In Madera County, the Fairmead community and friends cling to the community’s past while advocating for its future

This story originally appeared on The Other California podcast which you can find here.

Inside Barbara Nelson’s home, about 10 people gathered on Valentine’s Day for the monthly board meeting of Fairmead Community and Friends, a nonprofit advocacy group Nelson co-founded with Vickie Ortiz and Elaine Moore.

It’s not a big crowd, but more than enough to fill Nelson’s little house. It feels more like a potluck than a board meeting of people trying to improve their community. The eclectic group – young, old, black, white, Latino – have the easy rapport of old friends.

Because Fairmead is classified as a census-designated place, there is no mayor or town council. Instead, there’s Barbara, Vickie, and Elaine. These women are the voices of the approximately 1,100 people who call Fairmead home. Elaine Moore, who is married to a longtime almond farmer, describes it as community service rooted in friendship.

“You know where to go for help. And you don’t even really have to beg. All you have to do is let them know you need help. And here we are,” Moore says. “Whether it’s a disaster or whether it’s a happy time and we’re going to celebrate. It’s just camaraderie. It’s true friendship. It doesn’t matter what color your skin is or what language you speak.

Michael Eissinger, historian and cultural anthropologist who wrote the book “Fairmead: A Century of Change,” says these three women have become the soul and face of Fairmead. “The main and most important goal of these three ladies was to try to build a community. They didn’t care about politics or anything else.

But to understand Fairmead today, it helps to start at the beginning. Because as Eissinger writes in his book, “the story of Fairmead is both unique and emblematic”.

By the early 1900s, large corporations based in Los Angeles and San Francisco owned much of the farmland in the San Joaquin Valley. And in an effort to make a profit, a movement has emerged among these companies to develop small towns, called settlements, and sell the plots to family farmers. In the case of Fairmead, the plots were marketed to Mennonite families in Germany and Russia on the promise of abundant sunshine, fertile soil and abundant water.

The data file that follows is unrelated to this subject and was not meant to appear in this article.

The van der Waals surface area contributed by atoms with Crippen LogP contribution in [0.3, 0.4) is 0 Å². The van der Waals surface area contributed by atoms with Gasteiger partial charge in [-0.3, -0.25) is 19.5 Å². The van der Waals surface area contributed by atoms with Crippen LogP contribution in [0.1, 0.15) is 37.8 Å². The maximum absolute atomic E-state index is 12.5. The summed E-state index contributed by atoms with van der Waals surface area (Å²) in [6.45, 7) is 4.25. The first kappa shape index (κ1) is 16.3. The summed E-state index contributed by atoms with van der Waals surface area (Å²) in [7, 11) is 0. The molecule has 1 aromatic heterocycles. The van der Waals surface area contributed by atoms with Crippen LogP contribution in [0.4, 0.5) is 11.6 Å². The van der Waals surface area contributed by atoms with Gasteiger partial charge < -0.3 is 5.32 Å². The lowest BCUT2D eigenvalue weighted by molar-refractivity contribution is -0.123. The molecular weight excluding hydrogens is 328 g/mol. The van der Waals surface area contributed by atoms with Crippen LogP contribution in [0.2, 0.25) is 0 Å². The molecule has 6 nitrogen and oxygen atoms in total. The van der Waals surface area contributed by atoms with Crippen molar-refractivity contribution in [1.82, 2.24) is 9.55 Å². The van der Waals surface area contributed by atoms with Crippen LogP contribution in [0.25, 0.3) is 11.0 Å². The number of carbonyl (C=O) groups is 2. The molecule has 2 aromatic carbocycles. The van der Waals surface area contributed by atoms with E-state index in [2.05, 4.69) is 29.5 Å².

In its early days, Fairmead’s future was as bright as any community in California, according to Eissinger. But ultimately, the water kept him from reaching his potential.

Fairmead has no lake and no rivers flow through the town. Thus, all this abundant water promised to these European settlers had to be pumped from the ground. Which worked well at first, but by the 1920s farmers had to dig their wells hundreds of feet into the Earth to suck up the rapidly shrinking aquifer.

“And they got to a point where most of the white people that live there said ‘to hell with that’ and they bailed out. We had a huge white flight. Chowchilla was under construction just north of it, it started just a few years after Fairmead, but there was water, so all the whites went from Fairmead to Chowchilla,” says Eissinger.